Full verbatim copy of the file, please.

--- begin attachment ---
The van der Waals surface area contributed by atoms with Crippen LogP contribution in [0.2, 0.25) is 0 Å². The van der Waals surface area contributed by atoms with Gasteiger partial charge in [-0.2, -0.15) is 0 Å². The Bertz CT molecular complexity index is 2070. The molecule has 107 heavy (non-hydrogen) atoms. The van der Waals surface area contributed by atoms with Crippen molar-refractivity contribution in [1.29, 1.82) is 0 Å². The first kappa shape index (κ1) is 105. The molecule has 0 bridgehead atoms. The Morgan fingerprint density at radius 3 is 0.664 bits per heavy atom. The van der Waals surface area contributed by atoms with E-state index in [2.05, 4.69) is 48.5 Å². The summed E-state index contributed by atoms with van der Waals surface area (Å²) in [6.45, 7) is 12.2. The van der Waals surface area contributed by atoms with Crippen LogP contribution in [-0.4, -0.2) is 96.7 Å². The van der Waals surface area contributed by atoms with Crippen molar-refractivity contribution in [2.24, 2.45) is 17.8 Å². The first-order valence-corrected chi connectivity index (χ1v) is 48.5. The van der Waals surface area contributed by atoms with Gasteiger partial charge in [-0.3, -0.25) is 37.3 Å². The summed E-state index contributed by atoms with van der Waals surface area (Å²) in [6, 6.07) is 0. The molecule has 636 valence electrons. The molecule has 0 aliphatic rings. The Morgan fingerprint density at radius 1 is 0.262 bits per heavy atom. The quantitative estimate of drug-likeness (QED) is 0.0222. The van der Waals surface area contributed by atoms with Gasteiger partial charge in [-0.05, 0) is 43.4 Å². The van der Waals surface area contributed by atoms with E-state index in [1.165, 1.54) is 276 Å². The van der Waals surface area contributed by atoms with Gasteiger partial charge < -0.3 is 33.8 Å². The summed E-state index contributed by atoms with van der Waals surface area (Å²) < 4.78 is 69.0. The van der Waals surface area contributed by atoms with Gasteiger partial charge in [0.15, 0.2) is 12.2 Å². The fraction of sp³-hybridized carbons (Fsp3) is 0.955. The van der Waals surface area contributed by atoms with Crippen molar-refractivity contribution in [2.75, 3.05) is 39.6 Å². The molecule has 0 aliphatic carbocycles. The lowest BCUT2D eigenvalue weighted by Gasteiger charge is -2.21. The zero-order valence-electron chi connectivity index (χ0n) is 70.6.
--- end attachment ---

The van der Waals surface area contributed by atoms with Crippen LogP contribution in [0.2, 0.25) is 0 Å². The van der Waals surface area contributed by atoms with Gasteiger partial charge in [-0.2, -0.15) is 0 Å². The Bertz CT molecular complexity index is 2070. The molecule has 107 heavy (non-hydrogen) atoms. The van der Waals surface area contributed by atoms with Crippen molar-refractivity contribution in [1.29, 1.82) is 0 Å². The first kappa shape index (κ1) is 105. The molecule has 0 bridgehead atoms. The Morgan fingerprint density at radius 3 is 0.664 bits per heavy atom. The van der Waals surface area contributed by atoms with E-state index in [2.05, 4.69) is 48.5 Å². The summed E-state index contributed by atoms with van der Waals surface area (Å²) in [6.45, 7) is 12.2. The van der Waals surface area contributed by atoms with Crippen LogP contribution in [-0.4, -0.2) is 96.7 Å². The van der Waals surface area contributed by atoms with Crippen molar-refractivity contribution in [2.24, 2.45) is 17.8 Å². The first-order valence-corrected chi connectivity index (χ1v) is 48.5. The van der Waals surface area contributed by atoms with Gasteiger partial charge in [-0.3, -0.25) is 37.3 Å². The summed E-state index contributed by atoms with van der Waals surface area (Å²) in [6, 6.07) is 0. The molecule has 636 valence electrons. The molecule has 0 aliphatic rings. The Morgan fingerprint density at radius 1 is 0.262 bits per heavy atom. The quantitative estimate of drug-likeness (QED) is 0.0222. The van der Waals surface area contributed by atoms with Gasteiger partial charge in [-0.05, 0) is 43.4 Å². The van der Waals surface area contributed by atoms with E-state index in [1.165, 1.54) is 276 Å². The van der Waals surface area contributed by atoms with Gasteiger partial charge < -0.3 is 33.8 Å². The summed E-state index contributed by atoms with van der Waals surface area (Å²) < 4.78 is 69.0. The van der Waals surface area contributed by atoms with Gasteiger partial charge in [0.15, 0.2) is 12.2 Å². The fraction of sp³-hybridized carbons (Fsp3) is 0.955. The van der Waals surface area contributed by atoms with Crippen molar-refractivity contribution in [2.75, 3.05) is 39.6 Å². The molecule has 0 aliphatic carbocycles. The lowest BCUT2D eigenvalue weighted by Gasteiger charge is -2.21. The zero-order valence-electron chi connectivity index (χ0n) is 70.6.